However, for this to happen, China Mobile needs to step up its efforts in the 3G arena. As of September, China Mobile’s 3G subscriber base stood at around 170 million, which translates to a 3G penetration of about 22%. This compares poorly to China Unicom and China Telecom, who have converted about 40% and 50% of their subscribers to 3G, respectively. A big shortcoming of China Mobile’s homegrown 3G network has been that handset makers have had to make phones specially for the otherwise incompatible network, making it harder for the carrier to secure supplies of enough 3G handsets to promote the network. The lack of the iPhone can partially be attributed to this fact.

LTE will help overcome 3G shortcomings

In order to overcome this problem, China Mobile will be rolling out a TD-LTE network this year. Considering that the technology is being used by multiple carriers around the world to build out their 4G networks, TD-LTE is expected to be widely supported by handsets. What should also give China Mobile hope is that it has recently started adding 3G subscribers at a rate that is far exceeding expectations. On average, the carrier added more than 9 million 3G subscribers per month in the first three quarters this year, much higher than the average of about 3 million in the previous months. So, while China Mobile has some way to go before it catches up with the competition in terms of 3G penetration, most signs indicate that the transition away from 2G has picked up and will gather more pace in the coming years. The high initial investment in LTE should therefore not be a worry in the long run, as 4G drives demand for data and helps the carrier attract more of the high-end mobile subscribers.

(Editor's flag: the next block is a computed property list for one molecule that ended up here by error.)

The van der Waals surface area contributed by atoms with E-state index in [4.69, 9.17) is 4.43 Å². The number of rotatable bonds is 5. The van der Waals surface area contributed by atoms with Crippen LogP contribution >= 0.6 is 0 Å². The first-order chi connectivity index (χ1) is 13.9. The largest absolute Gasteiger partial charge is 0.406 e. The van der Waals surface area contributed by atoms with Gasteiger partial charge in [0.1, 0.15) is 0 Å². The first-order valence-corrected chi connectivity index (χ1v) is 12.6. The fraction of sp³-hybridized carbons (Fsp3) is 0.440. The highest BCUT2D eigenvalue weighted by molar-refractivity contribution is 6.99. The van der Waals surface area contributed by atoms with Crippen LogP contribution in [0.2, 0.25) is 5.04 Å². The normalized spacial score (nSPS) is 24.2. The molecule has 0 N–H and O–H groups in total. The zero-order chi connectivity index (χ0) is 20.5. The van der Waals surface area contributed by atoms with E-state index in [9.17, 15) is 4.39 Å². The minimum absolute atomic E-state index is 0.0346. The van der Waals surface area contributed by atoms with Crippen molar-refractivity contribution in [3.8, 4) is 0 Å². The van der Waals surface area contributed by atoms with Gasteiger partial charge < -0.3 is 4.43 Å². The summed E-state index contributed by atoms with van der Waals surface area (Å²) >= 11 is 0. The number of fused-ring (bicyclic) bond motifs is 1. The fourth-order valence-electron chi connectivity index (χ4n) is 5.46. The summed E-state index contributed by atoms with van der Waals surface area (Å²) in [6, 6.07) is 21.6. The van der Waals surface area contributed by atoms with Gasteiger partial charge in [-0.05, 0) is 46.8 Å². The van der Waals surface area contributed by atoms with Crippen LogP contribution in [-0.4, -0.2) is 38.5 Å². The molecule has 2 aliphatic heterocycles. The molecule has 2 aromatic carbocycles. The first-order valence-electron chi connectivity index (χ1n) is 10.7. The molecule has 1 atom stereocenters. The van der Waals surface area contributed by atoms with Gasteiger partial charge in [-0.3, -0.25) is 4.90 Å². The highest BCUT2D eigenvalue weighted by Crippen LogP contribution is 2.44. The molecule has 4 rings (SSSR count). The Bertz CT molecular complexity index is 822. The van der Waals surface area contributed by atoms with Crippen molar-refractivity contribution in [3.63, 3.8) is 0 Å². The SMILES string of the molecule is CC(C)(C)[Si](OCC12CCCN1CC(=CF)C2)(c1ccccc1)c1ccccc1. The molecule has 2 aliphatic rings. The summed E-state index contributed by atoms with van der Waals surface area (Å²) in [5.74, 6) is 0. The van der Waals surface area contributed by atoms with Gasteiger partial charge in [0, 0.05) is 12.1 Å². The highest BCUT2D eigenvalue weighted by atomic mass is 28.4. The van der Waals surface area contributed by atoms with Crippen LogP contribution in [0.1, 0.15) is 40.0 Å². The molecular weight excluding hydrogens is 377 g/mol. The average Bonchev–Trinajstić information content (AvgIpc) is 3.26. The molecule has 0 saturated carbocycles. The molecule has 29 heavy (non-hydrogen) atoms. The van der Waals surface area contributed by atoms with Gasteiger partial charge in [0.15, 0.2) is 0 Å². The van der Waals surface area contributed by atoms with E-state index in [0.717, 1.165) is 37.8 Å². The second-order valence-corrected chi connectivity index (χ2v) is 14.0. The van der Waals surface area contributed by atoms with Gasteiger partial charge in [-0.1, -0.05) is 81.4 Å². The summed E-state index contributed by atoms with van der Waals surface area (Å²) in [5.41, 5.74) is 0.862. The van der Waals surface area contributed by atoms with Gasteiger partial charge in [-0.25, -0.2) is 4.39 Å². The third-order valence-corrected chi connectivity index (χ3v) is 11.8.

Moreover, the recent strong showing in 3G additions and growing competition in the smartphone market means that China Mobile will not be very hard-pressed to sign an iPhone deal. Considering that Apple will be looking to penetrate the emerging markets where its presence is very low, China Mobile may be able to negotiate lower subsides or gain access to a cheaper iPhone – both of which should limit the margin impact as smartphones start forming a bigger chunk of its handset sales. However, it is tough to say if Apple will be ready to make such a compromise, although one of its handsets recently received regulatory approval to access China Mobile’s network. Even if the deal doesn’t happen, we don’t see China Mobile having a tough time promoting its LTE network considering how competitive the smartphone landscape is with players such as Samsung, Nokia, HTC and several other Asian manufacturers ever ready to pick up the mantle.